Dr. Louay Labban
• Polyphenolic compounds that are ubiquitous
in nature and are categorized, according to
chemical structure, into flavonols, flavones,
flavanones, isoflavones, catechins,
anthocyanidins and chalcones
What are flavonols?
• Flavonols are phytochemical compounds
found in high concentrations in a variety of
plant-based foods and beverages. Based on
their structure, flavonols are classified as
flavonoids and include the following
compounds: quercitin, kaempferol, and
• Over 4,000 flavonoids have been identified,
many of which occur in fruits, vegetables and
beverages (tea, coffee, beer, wine and fruit
• The flavonoids have aroused considerable
interest recently because of their potential
beneficial effects on human health they have
been reported to have antiviral, antiallergic,
antiplatelet, antiinflammatory, antitumor and
• Antioxidants are compounds that protect cells
against the damaging effects of reactive
oxygen species, such as singlet oxygen,
superoxide, peroxyl radicals, hydroxyl radicals
• An imbalance between antioxidants and
reactive oxygen species results in oxidative
stress, leading to cellular damage. Oxidative
stress has been linked to cancer, aging,
atherosclerosis, ischemic injury, inflammation
and neurodegenerative diseases (Parkinson's
• Flavonoids may help provide protection
against these diseases by contributing, along
with antioxidant vitamins and enzymes, to the
total antioxidant defense system of the human
• Epidemiological studies have shown that
flavonoid intake is inversely related to
mortality from coronary heart disease and to
the incidence of heart attacks.
• The recognized dietary antioxidants are
vitamin C, vitamin E, selenium, and
carotenoids. However, recent studies have
demonstrated that flavonoids found in fruits
and vegetables may also act as antioxidants.
• Like alphatocopherol (vitamin E), flavonoids
contain chemical structural elements that may
be responsible for their antioxidant activities.
The contribution of flavonoids to the
antioxidant defense system may be substantial
considering that the total daily intake of
flavonoids can range from 50 to 800 mg.
• Flavonoid intake depends upon the
consumption of fruits, vegetables, and certain
beverages, such as red wine, tea, and beer.
The high consumption of tea and wine may be
most influential on total flavonoid intake in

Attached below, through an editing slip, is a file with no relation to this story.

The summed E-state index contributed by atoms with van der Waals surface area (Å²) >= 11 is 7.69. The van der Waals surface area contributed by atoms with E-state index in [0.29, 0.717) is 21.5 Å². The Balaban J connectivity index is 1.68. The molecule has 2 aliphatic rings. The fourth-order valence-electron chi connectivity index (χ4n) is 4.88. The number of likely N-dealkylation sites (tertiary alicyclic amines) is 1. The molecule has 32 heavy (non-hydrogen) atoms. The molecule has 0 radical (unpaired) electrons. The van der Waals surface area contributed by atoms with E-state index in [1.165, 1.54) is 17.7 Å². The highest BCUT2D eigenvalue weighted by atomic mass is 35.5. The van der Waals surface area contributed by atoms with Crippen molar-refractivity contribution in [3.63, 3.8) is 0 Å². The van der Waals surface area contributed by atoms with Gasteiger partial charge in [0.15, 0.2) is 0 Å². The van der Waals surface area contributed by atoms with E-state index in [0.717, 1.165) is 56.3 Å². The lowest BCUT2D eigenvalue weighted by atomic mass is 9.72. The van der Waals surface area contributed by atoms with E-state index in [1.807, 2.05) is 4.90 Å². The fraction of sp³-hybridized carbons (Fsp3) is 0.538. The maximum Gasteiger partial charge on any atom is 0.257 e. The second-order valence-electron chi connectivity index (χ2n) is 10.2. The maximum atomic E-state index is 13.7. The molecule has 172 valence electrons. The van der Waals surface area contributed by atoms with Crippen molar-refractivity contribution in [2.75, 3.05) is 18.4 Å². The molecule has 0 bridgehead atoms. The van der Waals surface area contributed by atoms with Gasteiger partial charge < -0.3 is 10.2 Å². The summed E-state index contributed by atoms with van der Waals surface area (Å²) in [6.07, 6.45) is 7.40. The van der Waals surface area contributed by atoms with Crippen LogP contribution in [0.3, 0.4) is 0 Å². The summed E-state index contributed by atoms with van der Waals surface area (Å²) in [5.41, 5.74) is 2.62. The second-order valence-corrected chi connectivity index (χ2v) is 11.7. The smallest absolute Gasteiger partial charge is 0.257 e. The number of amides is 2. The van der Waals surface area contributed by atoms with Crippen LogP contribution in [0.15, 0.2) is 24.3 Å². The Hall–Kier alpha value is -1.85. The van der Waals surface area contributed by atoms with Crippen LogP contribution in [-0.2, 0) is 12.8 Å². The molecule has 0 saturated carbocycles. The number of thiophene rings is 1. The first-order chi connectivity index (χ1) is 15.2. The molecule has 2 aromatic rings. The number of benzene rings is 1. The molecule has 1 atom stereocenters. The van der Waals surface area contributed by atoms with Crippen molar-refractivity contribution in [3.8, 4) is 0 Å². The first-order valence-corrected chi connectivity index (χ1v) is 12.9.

certain groups of people.
• This intake is high compared to the average
daily intake of other dietary antioxidants like:
• vitamin C (70 mg)
• vitamin E (710 mg)
• or carotenoids (23 mg).
• Quercetin (a flavonol in vegetables, fruit skins,
• Xanthohumol (a prenylated chalcone in hops
• Isoxanthohumol (a prenylated flavanone in
hops and beer)
• Genistein (an isoflavone in soy) Prooxidant
• Chalconaringenin (a nonprenylated chalcone
in citrus fruits)
• Naringenin (a nonprenylated flavanone in
• The capacity of flavonoids to act as
antioxidants depends upon their molecular
structure. The position of hydroxyl groups and
other features in the chemical structure of
flavonoids are important for their antioxidant
and free radical scavenging activities.
• Quercetin, the most abundant dietary
flavonol, is a potent antioxidant because it has
all the right structural features for free radical
• The antioxidant properties of the
prenylflavonoids were compared to those of
quercetin (a flavonol), genistein (the major
isoflavone in soy), chalconaringenin (a
nonprenylated chalcone), naringenin (a
nonprenylated flavanone), and vitamin E.
• Xanthohumol, the major prenylchalcone in
hops and beer, is a more powerful antioxidant
than vitamin E or genistein. However,
xanthohumol was less potent than quercetin.
The potency of xanthohumol as an antioxidant
is markedly increased when combined with an
equivalent amount of vitamin E.
• A flavonoid chalcone (chalconaringenin) and a
flavanone (naringenin) with no prenyl groups
act as prooxidants, i.e. they promote rather
than limit the oxidation of LDL by copper.
However, adding a prenyl group to these
flavonoid molecules counteracted their
• The specific amounts of flavonols in foods are
affected by a range of factors including plant
type and growth, season, light, degree of
ripeness, food preparation, and processing.
• Despite these variables, high concentrations
of flavonols can be found in apples, apricots,
beans, broad beans, broccoli, cherry
tomatoes, chives, cranberries, kale, leeks,
pear, onions, red grapes, sweet cherries, and
white currants .
Beneficial effects associated with
consumption of flavonols
• Consumption of flavonols has been associated
with a variety of beneficial effects including:
• Increased activity of erythrocyte superoxide
dismutase (an antioxidant enzyme found in
red blood cells)
• A decrease in lymphocyte DNA damage, a
decrease in urinary 8-hydroxy-2’-
deoxyguanosine (a marker of oxidative
• An increase in plasma antioxidant capacity
(the ability to scavenge free radicals) .
• Apples: Studies have investigated the
relationship between consumption of apples
and susceptibility to chronic diseases such as:
• Diabetes .
• Broccoli: Cruciferous vegetables are part of
the plant family Brassicaceae, which includes:
• Brussels sprouts
• Consumption of this group of plant foods has
been associated with a reduction in risk of
several cancers including:
• Cranberries: Cranberries are commonly touted
as a remedy for treating urinary tract
infections. Current research has also
investigated the relationship between
consumption of cranberry products and
cancer and cardiovascular disease.